I got the news that she didn’t survive the heart attack she’d had a few days prior when the plane I was on landed after a long flight. Someone had texted me with the news, because they knew I would want to know. I remember standing in the plane’s aisle, getting ready to exit. I stared at the text and said “damn it” loud enough that several people turned to look at me, concerned. I didn’t say anything else, but the people in front of me were talking to their kids, roughly aged 8 and 11, and one — the girl — said, “Princess Leia died?” and she had this expression of confusion and disbelief because what the hell, Princess Leia doesn’t do things like that. She saves rebellions. She becomes a general. She takes down Death Stars. She doesn’t freaking die.
I got off the plane, numb in some ways, trying to process. I had known there was probably a good chance Carrie wouldn’t live, but I still had hope, and I had been holding on to it. I walked through several concourses to catch a connecting flight and I had some time. I sat down at one of those bland airport tables set out near a few chain food franchises and I stared at the article on my phone about Fisher’s death and the life she had lived and I cried. I grieved the young woman who portrayed a badass princess during my childhood and I mourned the woman she became and the things she had managed to change.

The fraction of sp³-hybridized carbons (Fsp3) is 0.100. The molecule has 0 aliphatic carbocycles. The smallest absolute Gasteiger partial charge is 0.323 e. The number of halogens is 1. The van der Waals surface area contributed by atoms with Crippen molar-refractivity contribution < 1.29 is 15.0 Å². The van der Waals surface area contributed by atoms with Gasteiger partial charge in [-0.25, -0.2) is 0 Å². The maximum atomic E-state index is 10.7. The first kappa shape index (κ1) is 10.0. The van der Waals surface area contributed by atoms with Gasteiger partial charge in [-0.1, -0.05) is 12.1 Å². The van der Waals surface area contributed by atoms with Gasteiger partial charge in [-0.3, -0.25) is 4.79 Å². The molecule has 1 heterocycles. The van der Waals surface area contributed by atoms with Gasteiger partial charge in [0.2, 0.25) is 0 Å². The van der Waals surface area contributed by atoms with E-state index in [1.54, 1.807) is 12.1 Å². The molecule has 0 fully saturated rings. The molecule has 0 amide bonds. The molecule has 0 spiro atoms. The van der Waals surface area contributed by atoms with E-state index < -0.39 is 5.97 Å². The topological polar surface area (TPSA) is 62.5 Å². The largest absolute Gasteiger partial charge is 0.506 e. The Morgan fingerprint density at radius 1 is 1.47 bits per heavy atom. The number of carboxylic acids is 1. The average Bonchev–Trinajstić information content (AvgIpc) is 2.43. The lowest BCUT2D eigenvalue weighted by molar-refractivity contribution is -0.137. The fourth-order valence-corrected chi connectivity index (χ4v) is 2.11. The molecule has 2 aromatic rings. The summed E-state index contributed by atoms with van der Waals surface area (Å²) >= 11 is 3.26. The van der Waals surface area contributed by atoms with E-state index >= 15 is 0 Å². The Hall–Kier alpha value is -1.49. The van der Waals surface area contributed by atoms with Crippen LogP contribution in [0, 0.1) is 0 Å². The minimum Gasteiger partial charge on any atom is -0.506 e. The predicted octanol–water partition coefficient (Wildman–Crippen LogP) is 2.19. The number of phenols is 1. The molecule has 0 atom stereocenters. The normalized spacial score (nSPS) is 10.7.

But as I boarded my next flight, I thought about what that ‘tween girl had said on the plane and I realized that no, Princess Leia does not die. She never will, because I carry her within, as do thousands of other women from my generation and those after who watched her and realized that they, too, could rescue themselves, could be their own advocates, and could damn well lead a rebellion and take down a Death Star.
That will always be part of Carrie Fisher’s legacy, as much as her sarcastic wit tempered with kindness, her unapologetic brashness, her quick turns of phrase, her staunch advocacy for myriad causes.
I thank her for all of it. And may The Force be with her and with all of us.
Other thoughts about Fisher’s legacy:
63 female Star Wars fans on what Carrie Fisher meant to them
Carrie Fisher and the amazing role model of Leia Organa
For Carrie (My Favorite Princess)
Thank you, Carrie Fisher…
What Carrie Fisher meant to me as a mental health advocate
What Carrie Fisher meant to us
And how could I not include this light saber vigil?
And please do share your thoughts about Carrie in the comments if you’re so inclined.